Published online by Cambridge University Press: 07 June 2019
Artificial intelligence (AI) is reaching into every aspect of global health. In this essay, I examine one example of AI's potential contributions and limitations in global health: the prediction, treatment, and containment of a global influenza outbreak. The potential advantages are clear. AI can aid global influenza surveillance platforms by improving the capacity of organizations to look for novel influenza outbreak strains in the right places, to identify populations most likely to spread influenza, and to produce real-time information about the disease's spread by monitoring social media communications to track outbreak events. There are also very real limitations to what AI can do, and it is crucial that AI not be used as an excuse not to invest in strengthening health systems and other traditional components of global healthcare. AI may also be able to improve our understanding of who should receive a vaccine and what is most effective for large-scale vaccine delivery, but there will always be blind spots that the data cannot fill. Investment in healthcare, with attention to the danger of minimal access to care for minority groups that are at risk and in fragile situations, remains the best chance to prepare communities for outbreak detection, surveillance, and containment.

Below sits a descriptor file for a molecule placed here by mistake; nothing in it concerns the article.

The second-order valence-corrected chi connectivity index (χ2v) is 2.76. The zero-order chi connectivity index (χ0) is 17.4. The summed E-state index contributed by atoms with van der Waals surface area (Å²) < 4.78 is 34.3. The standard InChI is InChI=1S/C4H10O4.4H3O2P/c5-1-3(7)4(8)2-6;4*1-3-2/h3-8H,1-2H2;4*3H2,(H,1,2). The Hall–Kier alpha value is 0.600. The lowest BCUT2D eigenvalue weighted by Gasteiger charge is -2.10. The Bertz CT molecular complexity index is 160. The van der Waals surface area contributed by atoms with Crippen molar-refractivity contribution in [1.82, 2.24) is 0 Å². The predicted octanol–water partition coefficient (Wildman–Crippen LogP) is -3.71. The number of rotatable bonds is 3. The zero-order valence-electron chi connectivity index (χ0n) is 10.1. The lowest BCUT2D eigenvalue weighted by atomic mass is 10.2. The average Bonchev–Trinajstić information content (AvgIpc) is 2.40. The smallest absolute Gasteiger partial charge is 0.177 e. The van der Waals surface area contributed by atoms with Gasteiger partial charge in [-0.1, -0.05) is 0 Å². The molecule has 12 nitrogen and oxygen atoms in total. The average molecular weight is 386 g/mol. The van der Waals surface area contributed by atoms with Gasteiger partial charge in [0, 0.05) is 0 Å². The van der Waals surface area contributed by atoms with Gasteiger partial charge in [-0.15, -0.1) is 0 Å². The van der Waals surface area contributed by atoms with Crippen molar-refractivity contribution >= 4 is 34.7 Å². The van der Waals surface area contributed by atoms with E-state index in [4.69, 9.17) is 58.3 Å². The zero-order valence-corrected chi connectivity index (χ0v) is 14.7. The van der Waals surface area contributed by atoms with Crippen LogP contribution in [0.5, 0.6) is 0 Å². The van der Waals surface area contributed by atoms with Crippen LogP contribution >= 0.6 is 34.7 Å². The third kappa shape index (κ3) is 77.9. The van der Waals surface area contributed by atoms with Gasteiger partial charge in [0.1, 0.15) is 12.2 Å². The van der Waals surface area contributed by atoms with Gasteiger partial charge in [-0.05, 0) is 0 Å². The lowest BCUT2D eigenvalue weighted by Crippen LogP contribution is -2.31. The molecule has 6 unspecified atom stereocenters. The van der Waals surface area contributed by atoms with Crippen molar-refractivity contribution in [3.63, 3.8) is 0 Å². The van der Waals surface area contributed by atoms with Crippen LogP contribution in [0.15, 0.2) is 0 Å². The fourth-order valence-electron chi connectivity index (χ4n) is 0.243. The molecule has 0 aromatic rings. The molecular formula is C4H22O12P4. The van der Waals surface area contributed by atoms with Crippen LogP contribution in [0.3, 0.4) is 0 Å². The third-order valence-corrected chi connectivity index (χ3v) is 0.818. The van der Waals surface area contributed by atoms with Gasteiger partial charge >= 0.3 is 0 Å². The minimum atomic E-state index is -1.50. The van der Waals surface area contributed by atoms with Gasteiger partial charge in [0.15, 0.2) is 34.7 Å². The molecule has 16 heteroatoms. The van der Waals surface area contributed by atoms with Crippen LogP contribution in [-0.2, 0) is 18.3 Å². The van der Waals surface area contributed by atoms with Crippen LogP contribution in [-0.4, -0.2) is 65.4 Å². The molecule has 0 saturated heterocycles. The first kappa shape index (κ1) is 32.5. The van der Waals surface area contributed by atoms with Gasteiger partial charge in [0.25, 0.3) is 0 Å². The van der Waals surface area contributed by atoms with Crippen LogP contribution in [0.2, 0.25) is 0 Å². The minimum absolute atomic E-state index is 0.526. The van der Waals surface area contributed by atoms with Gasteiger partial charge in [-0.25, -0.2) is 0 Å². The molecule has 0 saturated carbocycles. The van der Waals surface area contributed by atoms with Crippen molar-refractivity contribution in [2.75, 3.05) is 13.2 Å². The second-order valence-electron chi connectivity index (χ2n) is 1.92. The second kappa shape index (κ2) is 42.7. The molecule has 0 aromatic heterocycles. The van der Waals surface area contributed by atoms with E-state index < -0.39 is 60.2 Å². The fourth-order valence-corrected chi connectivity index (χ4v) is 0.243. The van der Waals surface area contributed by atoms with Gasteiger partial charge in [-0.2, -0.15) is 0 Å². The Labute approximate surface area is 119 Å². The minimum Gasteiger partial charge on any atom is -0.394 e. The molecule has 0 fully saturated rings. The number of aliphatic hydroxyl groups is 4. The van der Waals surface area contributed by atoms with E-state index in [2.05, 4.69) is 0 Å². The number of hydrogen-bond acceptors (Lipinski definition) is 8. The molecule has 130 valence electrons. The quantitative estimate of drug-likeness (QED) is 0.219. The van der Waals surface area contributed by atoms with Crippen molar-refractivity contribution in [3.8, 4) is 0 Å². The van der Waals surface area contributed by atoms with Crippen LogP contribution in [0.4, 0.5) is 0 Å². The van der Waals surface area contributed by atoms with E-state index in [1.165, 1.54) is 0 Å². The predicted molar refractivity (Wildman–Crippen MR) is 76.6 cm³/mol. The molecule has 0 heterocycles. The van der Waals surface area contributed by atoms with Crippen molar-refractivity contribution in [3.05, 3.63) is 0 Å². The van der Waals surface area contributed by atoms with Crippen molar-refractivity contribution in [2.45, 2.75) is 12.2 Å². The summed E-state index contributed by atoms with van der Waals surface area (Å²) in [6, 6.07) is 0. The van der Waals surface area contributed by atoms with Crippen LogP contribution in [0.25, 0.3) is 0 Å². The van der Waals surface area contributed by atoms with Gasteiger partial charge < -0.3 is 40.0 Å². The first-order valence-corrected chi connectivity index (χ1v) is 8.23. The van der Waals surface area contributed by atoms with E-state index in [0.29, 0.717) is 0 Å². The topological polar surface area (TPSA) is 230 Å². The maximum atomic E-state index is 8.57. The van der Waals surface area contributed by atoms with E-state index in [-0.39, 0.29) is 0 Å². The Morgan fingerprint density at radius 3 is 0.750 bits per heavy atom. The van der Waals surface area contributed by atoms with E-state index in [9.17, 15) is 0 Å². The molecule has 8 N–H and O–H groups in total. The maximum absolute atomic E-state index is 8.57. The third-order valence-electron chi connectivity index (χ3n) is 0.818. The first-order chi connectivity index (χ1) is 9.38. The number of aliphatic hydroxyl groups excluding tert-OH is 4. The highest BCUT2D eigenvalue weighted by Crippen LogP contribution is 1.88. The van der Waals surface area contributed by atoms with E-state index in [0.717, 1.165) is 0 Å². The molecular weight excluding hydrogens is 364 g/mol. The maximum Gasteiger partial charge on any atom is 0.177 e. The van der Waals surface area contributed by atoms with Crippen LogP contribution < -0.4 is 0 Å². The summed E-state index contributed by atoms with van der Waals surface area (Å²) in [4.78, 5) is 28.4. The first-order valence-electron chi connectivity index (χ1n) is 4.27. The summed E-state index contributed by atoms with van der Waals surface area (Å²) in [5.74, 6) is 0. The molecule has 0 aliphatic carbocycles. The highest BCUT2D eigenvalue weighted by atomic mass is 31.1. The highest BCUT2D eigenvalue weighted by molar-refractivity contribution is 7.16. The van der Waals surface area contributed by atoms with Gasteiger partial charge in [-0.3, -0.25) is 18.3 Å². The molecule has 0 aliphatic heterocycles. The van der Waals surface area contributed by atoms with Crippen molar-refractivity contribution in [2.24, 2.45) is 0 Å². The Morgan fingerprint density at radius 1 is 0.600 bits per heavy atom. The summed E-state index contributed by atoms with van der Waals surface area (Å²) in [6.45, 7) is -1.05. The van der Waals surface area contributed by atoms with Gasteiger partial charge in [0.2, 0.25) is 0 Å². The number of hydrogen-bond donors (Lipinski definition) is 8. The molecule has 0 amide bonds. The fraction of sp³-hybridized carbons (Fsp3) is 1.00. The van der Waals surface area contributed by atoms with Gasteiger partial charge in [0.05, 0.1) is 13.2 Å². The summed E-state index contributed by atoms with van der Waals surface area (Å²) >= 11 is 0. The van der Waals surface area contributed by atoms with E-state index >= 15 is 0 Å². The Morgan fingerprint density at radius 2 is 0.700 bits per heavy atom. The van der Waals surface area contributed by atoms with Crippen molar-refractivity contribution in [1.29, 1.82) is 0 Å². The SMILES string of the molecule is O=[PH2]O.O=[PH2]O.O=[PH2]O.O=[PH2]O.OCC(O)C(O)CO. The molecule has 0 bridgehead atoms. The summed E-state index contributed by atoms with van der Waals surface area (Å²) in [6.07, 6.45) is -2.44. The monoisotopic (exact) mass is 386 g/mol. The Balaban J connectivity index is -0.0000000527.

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35 See n. 2.
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37 Brandie Nonnecke, “Artificial Intelligence Can Make Our Societies More Equal. Here's How,” World Economic Forum, September 21, 2017, www.weforum.org/agenda/2017/09/applying-ai-to-enable-an-equitable-digital-economy-and-society/.
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